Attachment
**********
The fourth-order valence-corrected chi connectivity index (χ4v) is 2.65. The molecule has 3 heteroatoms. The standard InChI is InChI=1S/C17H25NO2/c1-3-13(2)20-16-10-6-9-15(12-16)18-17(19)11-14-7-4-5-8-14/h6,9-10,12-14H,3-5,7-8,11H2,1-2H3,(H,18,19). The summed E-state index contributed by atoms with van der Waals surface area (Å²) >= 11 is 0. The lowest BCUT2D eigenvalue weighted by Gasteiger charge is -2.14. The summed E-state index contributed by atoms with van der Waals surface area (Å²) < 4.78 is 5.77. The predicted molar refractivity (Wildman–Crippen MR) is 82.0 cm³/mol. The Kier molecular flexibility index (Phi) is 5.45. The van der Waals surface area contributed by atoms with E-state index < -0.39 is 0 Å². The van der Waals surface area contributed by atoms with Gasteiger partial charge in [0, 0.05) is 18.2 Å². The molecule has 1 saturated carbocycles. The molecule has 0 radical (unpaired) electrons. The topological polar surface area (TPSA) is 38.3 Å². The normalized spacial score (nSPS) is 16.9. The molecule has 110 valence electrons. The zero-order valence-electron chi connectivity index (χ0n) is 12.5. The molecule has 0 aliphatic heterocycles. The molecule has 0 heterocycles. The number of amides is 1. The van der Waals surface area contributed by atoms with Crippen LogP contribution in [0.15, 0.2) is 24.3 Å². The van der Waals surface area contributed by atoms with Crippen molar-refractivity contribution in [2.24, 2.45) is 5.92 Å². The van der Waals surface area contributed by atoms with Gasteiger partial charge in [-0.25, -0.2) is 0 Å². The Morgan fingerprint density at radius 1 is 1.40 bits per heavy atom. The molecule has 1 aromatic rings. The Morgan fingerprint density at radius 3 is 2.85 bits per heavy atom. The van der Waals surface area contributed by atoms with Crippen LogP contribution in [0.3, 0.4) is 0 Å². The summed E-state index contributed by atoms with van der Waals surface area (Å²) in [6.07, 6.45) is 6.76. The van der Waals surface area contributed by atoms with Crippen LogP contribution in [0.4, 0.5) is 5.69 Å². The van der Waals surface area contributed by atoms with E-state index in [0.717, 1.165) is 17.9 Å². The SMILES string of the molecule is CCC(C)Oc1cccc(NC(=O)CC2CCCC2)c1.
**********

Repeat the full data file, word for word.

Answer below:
The fourth-order valence-corrected chi connectivity index (χ4v) is 2.65. The molecule has 3 heteroatoms. The standard InChI is InChI=1S/C17H25NO2/c1-3-13(2)20-16-10-6-9-15(12-16)18-17(19)11-14-7-4-5-8-14/h6,9-10,12-14H,3-5,7-8,11H2,1-2H3,(H,18,19). The summed E-state index contributed by atoms with van der Waals surface area (Å²) >= 11 is 0. The lowest BCUT2D eigenvalue weighted by Gasteiger charge is -2.14. The summed E-state index contributed by atoms with van der Waals surface area (Å²) < 4.78 is 5.77. The predicted molar refractivity (Wildman–Crippen MR) is 82.0 cm³/mol. The Kier molecular flexibility index (Phi) is 5.45. The van der Waals surface area contributed by atoms with E-state index < -0.39 is 0 Å². The van der Waals surface area contributed by atoms with Gasteiger partial charge in [0, 0.05) is 18.2 Å². The molecule has 1 saturated carbocycles. The molecule has 0 radical (unpaired) electrons. The topological polar surface area (TPSA) is 38.3 Å². The normalized spacial score (nSPS) is 16.9. The molecule has 110 valence electrons. The zero-order valence-electron chi connectivity index (χ0n) is 12.5. The molecule has 0 aliphatic heterocycles. The molecule has 0 heterocycles. The number of amides is 1. The van der Waals surface area contributed by atoms with Crippen LogP contribution in [0.15, 0.2) is 24.3 Å². The van der Waals surface area contributed by atoms with Crippen molar-refractivity contribution in [2.24, 2.45) is 5.92 Å². The van der Waals surface area contributed by atoms with Gasteiger partial charge in [-0.25, -0.2) is 0 Å². The Morgan fingerprint density at radius 1 is 1.40 bits per heavy atom. The molecule has 1 aromatic rings. The Morgan fingerprint density at radius 3 is 2.85 bits per heavy atom. The van der Waals surface area contributed by atoms with Crippen LogP contribution in [0.3, 0.4) is 0 Å². The summed E-state index contributed by atoms with van der Waals surface area (Å²) in [6.07, 6.45) is 6.76. The van der Waals surface area contributed by atoms with Crippen LogP contribution in [0.4, 0.5) is 5.69 Å². The van der Waals surface area contributed by atoms with E-state index in [0.717, 1.165) is 17.9 Å². The SMILES string of the molecule is CCC(C)Oc1cccc(NC(=O)CC2CCCC2)c1.